PR – What started Saturday morning as a well managed Tree Farm will soon become dozens of 4’ x 8’ sheets of oriented strand board (OSB), as part of a unique effort by the Minnesota Sustainable Forestry Initiative® (SFI®) Implementation Committee to build a Habitat for Humanity home.
Later this year, Hibbing’s Kelly Ritz and her daughter will move into their own new home in that city – a home that will be built in partnership with Minnesota SFI program volunteers using SFI-certified materials from Minnesota forest products companies.
The wood for the Habitat for Humanity project came from the Cook Tree Farm of Minnesota Sen. Tom Bakk, which he donated. Harvesting was done by Cliff Shermer, one of more than 440 participants in the rigorous Minnesota Logger Education Program, which continually updates loggers on current technologies, environmental regulations and other requirements. The logs were then hauled to the Ainsworth Engineered mill in Cook, where they will soon be made into OSB, compliments of Ainsworth.
As part of the renewable nature of the project, Sen. Bakk’s harvested land will be replanted this spring, using seedlings donated by the University of Minnesota.
“I’m happy to donate these raw materials because Habitat for Humanity and the Sustainable Forestry Initiative are such outstanding organizations,” said Sen. Bakk. “This partnership with SFI is the first of its kind in the United States to ensure a Habitat home is built using forest products harvested via measures that promote sustainability – from the OSB that Ainsworth is making, to the final piece of trim that will complete the house.”
The OSB will be stored at Ainsworth until spring, when the material will be hauled to the home site in Hibbing. SFI and other volunteers will build a one-story, 1,100-square-foot home using additional materials donated by Louisiana Pacific, Marvin Windows and other Minnesota Sustainable Forestry Initiative program participants.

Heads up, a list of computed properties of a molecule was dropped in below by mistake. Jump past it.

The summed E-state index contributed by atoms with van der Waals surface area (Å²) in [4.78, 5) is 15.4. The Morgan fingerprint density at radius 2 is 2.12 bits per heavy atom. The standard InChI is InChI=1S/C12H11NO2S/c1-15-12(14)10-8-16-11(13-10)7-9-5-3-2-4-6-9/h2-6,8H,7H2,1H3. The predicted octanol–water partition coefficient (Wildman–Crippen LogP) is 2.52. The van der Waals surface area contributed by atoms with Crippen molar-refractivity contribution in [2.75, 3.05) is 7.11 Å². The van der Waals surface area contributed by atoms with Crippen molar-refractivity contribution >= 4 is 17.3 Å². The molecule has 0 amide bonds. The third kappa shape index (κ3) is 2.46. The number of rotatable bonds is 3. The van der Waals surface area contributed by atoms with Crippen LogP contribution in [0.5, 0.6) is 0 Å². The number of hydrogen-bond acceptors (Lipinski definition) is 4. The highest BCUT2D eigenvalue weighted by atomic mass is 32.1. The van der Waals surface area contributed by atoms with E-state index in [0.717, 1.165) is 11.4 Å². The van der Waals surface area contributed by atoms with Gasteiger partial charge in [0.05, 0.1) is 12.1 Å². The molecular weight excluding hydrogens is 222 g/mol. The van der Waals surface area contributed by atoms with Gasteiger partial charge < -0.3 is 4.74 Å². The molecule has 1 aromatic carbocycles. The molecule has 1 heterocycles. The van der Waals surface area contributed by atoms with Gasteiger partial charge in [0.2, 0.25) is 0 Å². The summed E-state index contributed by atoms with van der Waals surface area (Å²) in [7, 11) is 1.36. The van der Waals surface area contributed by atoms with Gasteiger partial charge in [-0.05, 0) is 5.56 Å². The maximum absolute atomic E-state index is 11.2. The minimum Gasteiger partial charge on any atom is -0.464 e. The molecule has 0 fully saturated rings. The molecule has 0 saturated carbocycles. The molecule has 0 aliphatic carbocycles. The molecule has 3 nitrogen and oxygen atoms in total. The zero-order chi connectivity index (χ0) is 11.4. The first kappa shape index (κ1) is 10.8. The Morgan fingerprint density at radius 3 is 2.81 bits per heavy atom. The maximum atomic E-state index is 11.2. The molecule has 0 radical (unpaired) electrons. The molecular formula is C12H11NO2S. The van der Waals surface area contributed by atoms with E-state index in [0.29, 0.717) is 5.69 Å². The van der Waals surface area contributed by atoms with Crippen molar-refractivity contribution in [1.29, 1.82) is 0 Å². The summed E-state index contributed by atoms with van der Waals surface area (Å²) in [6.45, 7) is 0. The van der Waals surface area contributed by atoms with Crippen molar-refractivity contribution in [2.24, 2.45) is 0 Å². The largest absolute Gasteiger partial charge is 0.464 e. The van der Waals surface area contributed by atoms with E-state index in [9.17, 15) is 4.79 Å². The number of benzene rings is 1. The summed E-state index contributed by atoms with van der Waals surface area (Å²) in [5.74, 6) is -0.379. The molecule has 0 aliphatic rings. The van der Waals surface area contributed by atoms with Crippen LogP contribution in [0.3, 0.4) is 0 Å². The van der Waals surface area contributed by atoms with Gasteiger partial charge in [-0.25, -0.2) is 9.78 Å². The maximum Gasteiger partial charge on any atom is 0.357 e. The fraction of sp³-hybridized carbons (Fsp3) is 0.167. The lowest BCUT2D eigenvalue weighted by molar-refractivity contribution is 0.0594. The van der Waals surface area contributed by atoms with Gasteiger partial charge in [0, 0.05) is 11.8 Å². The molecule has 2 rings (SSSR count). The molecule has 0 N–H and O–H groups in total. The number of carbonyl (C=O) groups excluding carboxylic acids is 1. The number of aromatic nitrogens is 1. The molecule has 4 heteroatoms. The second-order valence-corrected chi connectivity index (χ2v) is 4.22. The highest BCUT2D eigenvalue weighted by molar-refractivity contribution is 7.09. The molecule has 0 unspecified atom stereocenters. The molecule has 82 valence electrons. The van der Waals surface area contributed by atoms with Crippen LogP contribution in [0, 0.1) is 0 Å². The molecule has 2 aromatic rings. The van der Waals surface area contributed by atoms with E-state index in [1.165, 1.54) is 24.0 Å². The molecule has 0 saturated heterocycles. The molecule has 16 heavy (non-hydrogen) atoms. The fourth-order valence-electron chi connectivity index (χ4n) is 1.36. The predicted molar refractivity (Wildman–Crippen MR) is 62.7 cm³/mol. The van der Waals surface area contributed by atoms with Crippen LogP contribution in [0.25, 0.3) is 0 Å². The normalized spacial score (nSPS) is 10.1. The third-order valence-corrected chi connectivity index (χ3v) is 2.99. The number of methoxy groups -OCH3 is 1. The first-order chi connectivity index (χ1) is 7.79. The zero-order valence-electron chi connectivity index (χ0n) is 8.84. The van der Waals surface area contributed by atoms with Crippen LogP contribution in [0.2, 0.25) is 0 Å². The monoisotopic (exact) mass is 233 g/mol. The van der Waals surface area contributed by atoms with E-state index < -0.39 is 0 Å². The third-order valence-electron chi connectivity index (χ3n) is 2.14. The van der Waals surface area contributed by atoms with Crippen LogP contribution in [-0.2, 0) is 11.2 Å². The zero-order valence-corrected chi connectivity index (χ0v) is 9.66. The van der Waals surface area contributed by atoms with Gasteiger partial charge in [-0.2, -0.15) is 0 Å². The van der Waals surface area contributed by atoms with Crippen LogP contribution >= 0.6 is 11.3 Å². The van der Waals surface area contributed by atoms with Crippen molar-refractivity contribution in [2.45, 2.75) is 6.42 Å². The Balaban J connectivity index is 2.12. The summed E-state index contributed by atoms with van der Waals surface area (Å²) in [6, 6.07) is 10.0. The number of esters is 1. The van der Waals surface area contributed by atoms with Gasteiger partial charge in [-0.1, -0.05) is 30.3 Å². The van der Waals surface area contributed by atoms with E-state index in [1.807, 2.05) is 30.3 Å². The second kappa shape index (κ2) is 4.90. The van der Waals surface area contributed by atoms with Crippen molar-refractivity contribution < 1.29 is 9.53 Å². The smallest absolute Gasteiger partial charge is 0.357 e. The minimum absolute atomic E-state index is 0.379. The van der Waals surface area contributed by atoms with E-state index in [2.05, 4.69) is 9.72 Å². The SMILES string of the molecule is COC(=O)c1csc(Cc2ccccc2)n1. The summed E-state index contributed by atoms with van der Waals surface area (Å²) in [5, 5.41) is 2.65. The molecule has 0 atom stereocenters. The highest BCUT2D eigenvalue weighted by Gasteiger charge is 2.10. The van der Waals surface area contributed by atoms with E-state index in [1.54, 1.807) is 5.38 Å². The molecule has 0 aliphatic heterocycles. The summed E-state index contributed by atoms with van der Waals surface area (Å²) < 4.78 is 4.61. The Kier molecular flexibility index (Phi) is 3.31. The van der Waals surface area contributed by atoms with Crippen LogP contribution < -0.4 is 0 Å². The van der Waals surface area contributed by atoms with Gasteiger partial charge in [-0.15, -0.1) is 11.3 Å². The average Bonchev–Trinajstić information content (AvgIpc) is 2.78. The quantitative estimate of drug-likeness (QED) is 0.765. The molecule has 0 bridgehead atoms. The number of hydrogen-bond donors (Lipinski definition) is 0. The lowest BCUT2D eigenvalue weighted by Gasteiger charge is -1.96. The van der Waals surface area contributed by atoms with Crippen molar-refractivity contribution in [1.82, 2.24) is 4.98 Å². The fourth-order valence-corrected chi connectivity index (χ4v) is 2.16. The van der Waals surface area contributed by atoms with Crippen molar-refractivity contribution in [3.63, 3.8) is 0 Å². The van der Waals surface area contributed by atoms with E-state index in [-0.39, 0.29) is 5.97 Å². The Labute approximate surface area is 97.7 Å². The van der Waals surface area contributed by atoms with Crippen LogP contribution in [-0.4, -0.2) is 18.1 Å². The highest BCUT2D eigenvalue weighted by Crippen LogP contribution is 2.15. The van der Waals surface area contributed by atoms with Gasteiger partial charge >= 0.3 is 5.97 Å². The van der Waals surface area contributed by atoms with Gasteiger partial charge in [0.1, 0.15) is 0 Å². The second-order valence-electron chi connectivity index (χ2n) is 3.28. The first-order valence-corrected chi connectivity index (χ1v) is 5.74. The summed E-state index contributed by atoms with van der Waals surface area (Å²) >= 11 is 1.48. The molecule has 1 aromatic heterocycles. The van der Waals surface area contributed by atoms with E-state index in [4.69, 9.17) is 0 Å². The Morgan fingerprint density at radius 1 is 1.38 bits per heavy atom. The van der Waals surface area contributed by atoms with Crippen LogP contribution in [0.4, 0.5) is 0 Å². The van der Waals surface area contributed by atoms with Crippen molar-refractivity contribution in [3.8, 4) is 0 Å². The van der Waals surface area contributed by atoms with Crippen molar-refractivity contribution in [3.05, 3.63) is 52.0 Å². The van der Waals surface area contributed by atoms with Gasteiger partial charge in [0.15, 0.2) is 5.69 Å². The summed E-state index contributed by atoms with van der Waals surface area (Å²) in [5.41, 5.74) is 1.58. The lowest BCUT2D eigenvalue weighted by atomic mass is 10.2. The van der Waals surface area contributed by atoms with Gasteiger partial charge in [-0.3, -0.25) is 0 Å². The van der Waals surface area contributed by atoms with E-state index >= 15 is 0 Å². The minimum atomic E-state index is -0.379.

Other Minnesota forest products companies are also contributing, in the form of cash donations to help fund the Habitat for Humanity project. Those companies are Boise, Inc.; Forest Capital Partners, LLC; NewPage Corporation; Sappi Fine Paper North America; UPM, Blandin Paper Mill; and Verso Paper, Sartell Mill.
“This Habitat for Humanity project is a great way to demonstrate how Minnesotans come into contact with practices that promote responsible forestry every day,” said Tim O’Hara, coordinator of the Minnesota SFI Implementation Committee. “More and more people are realizing the importance of responsible forestry, and SFI is pleased to be a leader in that area.”
“SFI is proud to be a partner in this project and support the work of the Minnesota SFI Implementation committee on this incredibly important project,” said SFI President and CEO Kathy Abusow. “This is another example of how our 37 implementation committees across North America are making real, positive differences, not just at the forest management level but also at the community level.”
Nathan Thompson, executive director of the North St. Louis County Habitat for Humanity, said his organization is proud and grateful to be the first Habitat organization in the country to team up with a state SFI committee.
“We’re appreciative of all volunteers who put so much time and effort into building affordable homes with deserving families, but it’s especially gratifying to have the people who supply home building materials taking on a project for us,” said Thompson. “Like SFI, Habitat for Humanity is a great believer in the importance of promoting sustainability.”
The SFI program is one of the largest forestry certification programs in the world, using measurements that include protection of water quality, biodiversity, wildlife habitat and more. There are more than 143 million acres certified to the comprehensive SFI standard across North America. In Minnesota, there are nearly 6.5 million acres of forestlands certified, making Minnesota the leader in the United States in the amount of acres enrolled in the SFI program.